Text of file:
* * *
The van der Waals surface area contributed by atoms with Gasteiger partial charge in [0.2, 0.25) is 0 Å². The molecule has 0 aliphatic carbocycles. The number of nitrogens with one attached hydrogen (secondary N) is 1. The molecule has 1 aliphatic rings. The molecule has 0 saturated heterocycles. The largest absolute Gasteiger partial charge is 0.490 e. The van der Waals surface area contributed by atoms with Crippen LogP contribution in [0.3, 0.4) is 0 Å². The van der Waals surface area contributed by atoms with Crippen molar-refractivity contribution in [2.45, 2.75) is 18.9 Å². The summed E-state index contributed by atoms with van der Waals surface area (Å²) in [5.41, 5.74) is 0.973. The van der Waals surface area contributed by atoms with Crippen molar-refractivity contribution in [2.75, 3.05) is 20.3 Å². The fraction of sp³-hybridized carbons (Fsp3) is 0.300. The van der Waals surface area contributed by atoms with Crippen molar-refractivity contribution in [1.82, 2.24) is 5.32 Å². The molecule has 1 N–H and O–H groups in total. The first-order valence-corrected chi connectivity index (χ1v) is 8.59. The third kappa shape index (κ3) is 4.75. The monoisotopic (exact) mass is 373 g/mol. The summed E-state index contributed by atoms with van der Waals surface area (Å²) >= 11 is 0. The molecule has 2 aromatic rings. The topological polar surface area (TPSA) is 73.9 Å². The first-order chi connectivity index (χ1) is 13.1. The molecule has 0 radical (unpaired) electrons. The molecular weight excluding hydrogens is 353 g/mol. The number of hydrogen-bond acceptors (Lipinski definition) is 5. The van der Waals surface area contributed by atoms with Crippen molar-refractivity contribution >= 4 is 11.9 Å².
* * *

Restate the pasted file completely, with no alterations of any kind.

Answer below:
The van der Waals surface area contributed by atoms with Gasteiger partial charge in [0.2, 0.25) is 0 Å². The molecule has 0 aliphatic carbocycles. The number of nitrogens with one attached hydrogen (secondary N) is 1. The molecule has 1 aliphatic rings. The molecule has 0 saturated heterocycles. The largest absolute Gasteiger partial charge is 0.490 e. The van der Waals surface area contributed by atoms with Crippen LogP contribution in [0.3, 0.4) is 0 Å². The van der Waals surface area contributed by atoms with Crippen molar-refractivity contribution in [2.45, 2.75) is 18.9 Å². The summed E-state index contributed by atoms with van der Waals surface area (Å²) in [5.41, 5.74) is 0.973. The van der Waals surface area contributed by atoms with Crippen molar-refractivity contribution in [2.75, 3.05) is 20.3 Å². The fraction of sp³-hybridized carbons (Fsp3) is 0.300. The van der Waals surface area contributed by atoms with Crippen molar-refractivity contribution in [1.82, 2.24) is 5.32 Å². The molecule has 1 N–H and O–H groups in total. The first-order valence-corrected chi connectivity index (χ1v) is 8.59. The third kappa shape index (κ3) is 4.75. The monoisotopic (exact) mass is 373 g/mol. The summed E-state index contributed by atoms with van der Waals surface area (Å²) >= 11 is 0. The molecule has 2 aromatic rings. The topological polar surface area (TPSA) is 73.9 Å². The first-order chi connectivity index (χ1) is 13.1. The molecule has 0 radical (unpaired) electrons. The molecular weight excluding hydrogens is 353 g/mol. The number of hydrogen-bond acceptors (Lipinski definition) is 5. The van der Waals surface area contributed by atoms with Crippen molar-refractivity contribution >= 4 is 11.9 Å².